[ RadSafe ] Brains, Bioengineering, Etc.

JPreisig at aol.com JPreisig at aol.com
Thu Dec 20 17:03:56 CST 2012

Dear Radsafe:
     Hey All.  Hope you all are well.
     What follows is probably off-topic from radiation  safety.  Oh well.
     Gene therapy is being used to bring eyesight back  to people who have 
been blind for a
long time.
     Computer chips/mini computers are being installed  in peoples' brains 
to limit the strength
and duration of Epilepsy and other seizure events.  Also, some people  have 
working dogs who 
can sense when seizures are coming --- the dogs go for help, or do whatever 
 they are trained to do.
    People are getting cochlear implants to restore lost  hearing.  People 
are also doing other things
to give people their hearing back --- some sort of thing with sensing  
vibrations off of jawbones or other
head parts.  It apparently works.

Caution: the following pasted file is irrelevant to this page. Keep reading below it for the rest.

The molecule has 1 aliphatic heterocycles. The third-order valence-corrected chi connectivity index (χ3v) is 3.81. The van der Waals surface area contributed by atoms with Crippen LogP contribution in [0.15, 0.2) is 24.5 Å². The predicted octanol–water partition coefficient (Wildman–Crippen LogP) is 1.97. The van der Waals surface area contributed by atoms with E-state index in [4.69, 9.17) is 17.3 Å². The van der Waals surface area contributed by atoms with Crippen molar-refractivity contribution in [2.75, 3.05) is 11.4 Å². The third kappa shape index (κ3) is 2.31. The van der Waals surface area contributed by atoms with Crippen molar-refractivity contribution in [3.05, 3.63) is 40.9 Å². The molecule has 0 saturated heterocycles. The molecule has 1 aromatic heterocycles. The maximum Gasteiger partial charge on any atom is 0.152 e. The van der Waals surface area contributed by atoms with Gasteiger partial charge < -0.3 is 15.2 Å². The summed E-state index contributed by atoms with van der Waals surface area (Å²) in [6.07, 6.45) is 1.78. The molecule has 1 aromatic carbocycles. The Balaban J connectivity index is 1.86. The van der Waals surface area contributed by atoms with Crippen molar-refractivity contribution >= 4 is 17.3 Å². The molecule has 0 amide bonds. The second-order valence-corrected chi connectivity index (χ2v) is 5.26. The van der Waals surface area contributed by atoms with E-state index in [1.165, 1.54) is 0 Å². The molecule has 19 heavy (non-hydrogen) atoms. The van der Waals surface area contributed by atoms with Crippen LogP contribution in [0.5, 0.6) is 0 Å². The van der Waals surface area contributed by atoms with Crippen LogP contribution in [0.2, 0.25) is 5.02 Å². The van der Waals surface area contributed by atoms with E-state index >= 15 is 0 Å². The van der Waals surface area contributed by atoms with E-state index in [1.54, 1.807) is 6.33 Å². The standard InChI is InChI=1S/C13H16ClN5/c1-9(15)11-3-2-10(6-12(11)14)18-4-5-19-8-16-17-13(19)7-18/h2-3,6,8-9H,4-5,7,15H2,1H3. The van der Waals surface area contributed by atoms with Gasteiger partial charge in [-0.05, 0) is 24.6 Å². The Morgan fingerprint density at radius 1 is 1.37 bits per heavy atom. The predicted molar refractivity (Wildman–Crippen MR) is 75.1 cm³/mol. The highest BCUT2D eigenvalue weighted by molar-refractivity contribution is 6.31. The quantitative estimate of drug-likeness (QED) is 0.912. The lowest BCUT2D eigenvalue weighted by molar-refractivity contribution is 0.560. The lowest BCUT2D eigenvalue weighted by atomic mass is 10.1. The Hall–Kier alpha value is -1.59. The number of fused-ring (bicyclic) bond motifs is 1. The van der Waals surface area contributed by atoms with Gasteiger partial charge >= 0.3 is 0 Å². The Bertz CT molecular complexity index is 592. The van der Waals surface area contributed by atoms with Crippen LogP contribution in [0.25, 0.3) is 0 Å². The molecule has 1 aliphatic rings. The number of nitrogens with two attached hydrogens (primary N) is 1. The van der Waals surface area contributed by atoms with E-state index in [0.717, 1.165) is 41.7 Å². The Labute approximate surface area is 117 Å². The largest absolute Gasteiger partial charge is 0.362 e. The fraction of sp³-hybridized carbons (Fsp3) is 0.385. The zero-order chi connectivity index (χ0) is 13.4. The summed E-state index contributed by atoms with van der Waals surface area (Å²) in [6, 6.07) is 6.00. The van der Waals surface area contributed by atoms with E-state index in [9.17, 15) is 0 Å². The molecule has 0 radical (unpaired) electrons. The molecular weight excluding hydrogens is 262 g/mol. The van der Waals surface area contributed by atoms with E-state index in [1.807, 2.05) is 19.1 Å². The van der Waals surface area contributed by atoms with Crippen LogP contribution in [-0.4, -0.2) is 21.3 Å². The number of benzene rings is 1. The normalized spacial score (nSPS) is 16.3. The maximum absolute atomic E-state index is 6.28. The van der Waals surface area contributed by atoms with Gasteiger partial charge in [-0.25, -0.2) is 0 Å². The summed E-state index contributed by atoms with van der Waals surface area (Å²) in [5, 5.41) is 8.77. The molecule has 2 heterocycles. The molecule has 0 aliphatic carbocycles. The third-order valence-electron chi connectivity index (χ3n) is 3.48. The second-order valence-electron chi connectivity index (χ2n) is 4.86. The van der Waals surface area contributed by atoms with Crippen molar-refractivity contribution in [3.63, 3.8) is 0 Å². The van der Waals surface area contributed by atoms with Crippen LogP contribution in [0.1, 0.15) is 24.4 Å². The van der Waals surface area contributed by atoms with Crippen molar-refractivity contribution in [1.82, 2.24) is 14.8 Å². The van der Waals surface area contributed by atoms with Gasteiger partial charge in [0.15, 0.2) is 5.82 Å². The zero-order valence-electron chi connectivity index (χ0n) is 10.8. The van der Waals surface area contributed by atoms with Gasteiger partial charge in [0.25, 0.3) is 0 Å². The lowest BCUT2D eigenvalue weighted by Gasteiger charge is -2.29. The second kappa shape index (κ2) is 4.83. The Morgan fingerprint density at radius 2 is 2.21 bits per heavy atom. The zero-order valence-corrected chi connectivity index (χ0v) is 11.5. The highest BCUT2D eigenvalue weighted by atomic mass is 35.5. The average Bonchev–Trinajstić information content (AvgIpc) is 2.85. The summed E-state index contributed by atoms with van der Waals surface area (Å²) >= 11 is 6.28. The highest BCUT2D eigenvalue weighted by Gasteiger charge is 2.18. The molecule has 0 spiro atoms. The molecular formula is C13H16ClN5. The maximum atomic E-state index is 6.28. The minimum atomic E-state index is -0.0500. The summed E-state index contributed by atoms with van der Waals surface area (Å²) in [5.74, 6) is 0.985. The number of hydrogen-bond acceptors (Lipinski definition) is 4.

At places like Johns Hopkins, UPenn etc. scientists and  engineers are 
installing receivers
and/or transmitters at the back of eyeballs to restore or possibly restore  
eyesight.  I guess the blind person 
could be fitted with CCD (Charge Coupled Device) or mini-camera systems to  
allow the person to see.
Guess the blind person would also have to wear a power supply somewhere on  
his person.
    What's next???  Well, here's one idea for the  future...Maybe soon.  
Mentally retarded people might
someday be helped by placing a computer chip in their brain or placing a  
transmitter/receiver in their
brain which could transmit to a working memory/computer system carried by  
such a person in a suitcase
or whatever.  It seems retarded person's motor controls work just  fine.  I 
don't know how good a 
brain's memory works in retarded people --- maybe a memory section would be 
 needed in any 
computer assist device.  Then, of course, a working Central Processing  
Unit (CPU) would have to be
carried along by the patient, to do actual thinking work.  Perhaps the  CPU 
could be toggled on 
or off, depending on the needs of the patient.  Sure this all probably  all 
a ways off and would require
considerable engineering and development effort.  It's worth a  try???  
Best wishes to my friends
Patty P. and  Helaine R. who work with special education children  everyday.
    Regards,   Joseph R. (Joe) Preisig

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